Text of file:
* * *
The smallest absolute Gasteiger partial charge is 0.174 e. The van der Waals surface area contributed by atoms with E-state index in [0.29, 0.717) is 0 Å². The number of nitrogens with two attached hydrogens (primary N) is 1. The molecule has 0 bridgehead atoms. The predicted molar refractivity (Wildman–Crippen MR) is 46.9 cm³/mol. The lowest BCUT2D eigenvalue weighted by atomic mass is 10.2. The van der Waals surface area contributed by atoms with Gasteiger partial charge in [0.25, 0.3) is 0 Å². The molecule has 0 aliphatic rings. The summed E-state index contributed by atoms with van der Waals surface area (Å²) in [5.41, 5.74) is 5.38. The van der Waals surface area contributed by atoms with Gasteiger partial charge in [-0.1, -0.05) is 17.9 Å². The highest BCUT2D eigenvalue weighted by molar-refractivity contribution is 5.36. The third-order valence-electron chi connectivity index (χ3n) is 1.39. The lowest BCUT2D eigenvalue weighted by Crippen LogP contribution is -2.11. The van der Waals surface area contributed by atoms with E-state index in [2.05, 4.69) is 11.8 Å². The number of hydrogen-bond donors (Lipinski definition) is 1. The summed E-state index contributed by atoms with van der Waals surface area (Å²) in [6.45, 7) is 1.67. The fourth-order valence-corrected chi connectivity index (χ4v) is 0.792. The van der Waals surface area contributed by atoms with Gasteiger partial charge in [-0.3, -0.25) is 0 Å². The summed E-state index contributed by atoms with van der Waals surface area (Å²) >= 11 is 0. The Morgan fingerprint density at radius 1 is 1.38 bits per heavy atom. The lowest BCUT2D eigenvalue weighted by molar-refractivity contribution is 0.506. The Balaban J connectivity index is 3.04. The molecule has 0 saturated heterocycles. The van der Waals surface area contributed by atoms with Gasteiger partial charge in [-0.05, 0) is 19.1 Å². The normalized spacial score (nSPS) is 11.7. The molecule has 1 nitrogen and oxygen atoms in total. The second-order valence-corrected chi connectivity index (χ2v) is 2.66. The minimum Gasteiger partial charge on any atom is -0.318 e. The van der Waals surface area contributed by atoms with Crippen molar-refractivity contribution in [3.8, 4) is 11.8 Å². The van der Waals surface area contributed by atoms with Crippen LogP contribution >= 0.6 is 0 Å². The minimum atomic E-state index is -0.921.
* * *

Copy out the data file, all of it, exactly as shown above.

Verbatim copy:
The smallest absolute Gasteiger partial charge is 0.174 e. The van der Waals surface area contributed by atoms with E-state index in [0.29, 0.717) is 0 Å². The number of nitrogens with two attached hydrogens (primary N) is 1. The molecule has 0 bridgehead atoms. The predicted molar refractivity (Wildman–Crippen MR) is 46.9 cm³/mol. The lowest BCUT2D eigenvalue weighted by atomic mass is 10.2. The van der Waals surface area contributed by atoms with Gasteiger partial charge in [0.25, 0.3) is 0 Å². The molecule has 0 aliphatic rings. The summed E-state index contributed by atoms with van der Waals surface area (Å²) in [5.41, 5.74) is 5.38. The van der Waals surface area contributed by atoms with Gasteiger partial charge in [-0.1, -0.05) is 17.9 Å². The highest BCUT2D eigenvalue weighted by molar-refractivity contribution is 5.36. The third-order valence-electron chi connectivity index (χ3n) is 1.39. The lowest BCUT2D eigenvalue weighted by Crippen LogP contribution is -2.11. The van der Waals surface area contributed by atoms with E-state index in [2.05, 4.69) is 11.8 Å². The number of hydrogen-bond donors (Lipinski definition) is 1. The summed E-state index contributed by atoms with van der Waals surface area (Å²) in [6.45, 7) is 1.67. The fourth-order valence-corrected chi connectivity index (χ4v) is 0.792. The van der Waals surface area contributed by atoms with Gasteiger partial charge in [-0.3, -0.25) is 0 Å². The summed E-state index contributed by atoms with van der Waals surface area (Å²) >= 11 is 0. The Morgan fingerprint density at radius 1 is 1.38 bits per heavy atom. The lowest BCUT2D eigenvalue weighted by molar-refractivity contribution is 0.506. The Balaban J connectivity index is 3.04. The molecule has 0 saturated heterocycles. The van der Waals surface area contributed by atoms with Gasteiger partial charge in [-0.05, 0) is 19.1 Å². The normalized spacial score (nSPS) is 11.7. The molecule has 1 nitrogen and oxygen atoms in total. The second-order valence-corrected chi connectivity index (χ2v) is 2.66. The minimum Gasteiger partial charge on any atom is -0.318 e. The van der Waals surface area contributed by atoms with Crippen molar-refractivity contribution in [3.8, 4) is 11.8 Å². The van der Waals surface area contributed by atoms with Crippen LogP contribution >= 0.6 is 0 Å². The minimum atomic E-state index is -0.921.